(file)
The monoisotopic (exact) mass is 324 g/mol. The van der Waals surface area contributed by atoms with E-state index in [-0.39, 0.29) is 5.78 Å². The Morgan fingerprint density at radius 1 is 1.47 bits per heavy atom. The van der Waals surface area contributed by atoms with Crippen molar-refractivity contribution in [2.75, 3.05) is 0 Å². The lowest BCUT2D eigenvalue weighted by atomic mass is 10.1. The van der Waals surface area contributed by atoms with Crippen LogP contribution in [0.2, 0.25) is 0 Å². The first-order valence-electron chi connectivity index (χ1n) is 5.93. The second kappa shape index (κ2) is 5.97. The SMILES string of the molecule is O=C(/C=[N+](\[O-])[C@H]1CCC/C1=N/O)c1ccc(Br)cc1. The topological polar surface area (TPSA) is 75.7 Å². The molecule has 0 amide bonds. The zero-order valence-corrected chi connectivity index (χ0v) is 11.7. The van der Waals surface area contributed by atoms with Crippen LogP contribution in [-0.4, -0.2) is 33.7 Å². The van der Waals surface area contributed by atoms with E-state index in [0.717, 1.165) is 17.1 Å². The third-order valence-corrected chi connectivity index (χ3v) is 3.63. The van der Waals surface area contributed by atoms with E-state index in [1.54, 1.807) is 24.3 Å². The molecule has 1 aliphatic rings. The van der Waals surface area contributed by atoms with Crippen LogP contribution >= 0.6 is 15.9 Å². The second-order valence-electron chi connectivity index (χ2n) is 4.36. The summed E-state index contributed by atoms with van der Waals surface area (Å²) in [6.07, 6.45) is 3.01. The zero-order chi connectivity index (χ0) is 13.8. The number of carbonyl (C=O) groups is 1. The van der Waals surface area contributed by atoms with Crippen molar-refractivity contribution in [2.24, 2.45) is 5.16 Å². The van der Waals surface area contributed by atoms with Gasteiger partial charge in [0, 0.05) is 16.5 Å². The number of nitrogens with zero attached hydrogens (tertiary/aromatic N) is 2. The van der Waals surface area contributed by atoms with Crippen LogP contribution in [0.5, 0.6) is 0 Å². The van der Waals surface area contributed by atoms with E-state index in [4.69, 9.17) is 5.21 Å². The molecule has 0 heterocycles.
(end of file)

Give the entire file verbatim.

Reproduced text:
The monoisotopic (exact) mass is 324 g/mol. The van der Waals surface area contributed by atoms with E-state index in [-0.39, 0.29) is 5.78 Å². The Morgan fingerprint density at radius 1 is 1.47 bits per heavy atom. The van der Waals surface area contributed by atoms with Crippen molar-refractivity contribution in [2.75, 3.05) is 0 Å². The lowest BCUT2D eigenvalue weighted by atomic mass is 10.1. The van der Waals surface area contributed by atoms with Crippen LogP contribution in [0.2, 0.25) is 0 Å². The first-order valence-electron chi connectivity index (χ1n) is 5.93. The second kappa shape index (κ2) is 5.97. The SMILES string of the molecule is O=C(/C=[N+](\[O-])[C@H]1CCC/C1=N/O)c1ccc(Br)cc1. The topological polar surface area (TPSA) is 75.7 Å². The molecule has 0 amide bonds. The zero-order valence-corrected chi connectivity index (χ0v) is 11.7. The van der Waals surface area contributed by atoms with Crippen LogP contribution in [-0.4, -0.2) is 33.7 Å². The van der Waals surface area contributed by atoms with E-state index in [0.717, 1.165) is 17.1 Å². The third-order valence-corrected chi connectivity index (χ3v) is 3.63. The van der Waals surface area contributed by atoms with E-state index in [1.54, 1.807) is 24.3 Å². The molecule has 1 aliphatic rings. The van der Waals surface area contributed by atoms with Crippen LogP contribution >= 0.6 is 15.9 Å². The second-order valence-electron chi connectivity index (χ2n) is 4.36. The summed E-state index contributed by atoms with van der Waals surface area (Å²) in [6.07, 6.45) is 3.01. The zero-order chi connectivity index (χ0) is 13.8. The number of carbonyl (C=O) groups is 1. The van der Waals surface area contributed by atoms with Crippen molar-refractivity contribution in [2.24, 2.45) is 5.16 Å². The van der Waals surface area contributed by atoms with Gasteiger partial charge in [0, 0.05) is 16.5 Å². The number of nitrogens with zero attached hydrogens (tertiary/aromatic N) is 2. The van der Waals surface area contributed by atoms with Crippen LogP contribution in [0.5, 0.6) is 0 Å². The van der Waals surface area contributed by atoms with E-state index in [4.69, 9.17) is 5.21 Å². The molecule has 0 heterocycles.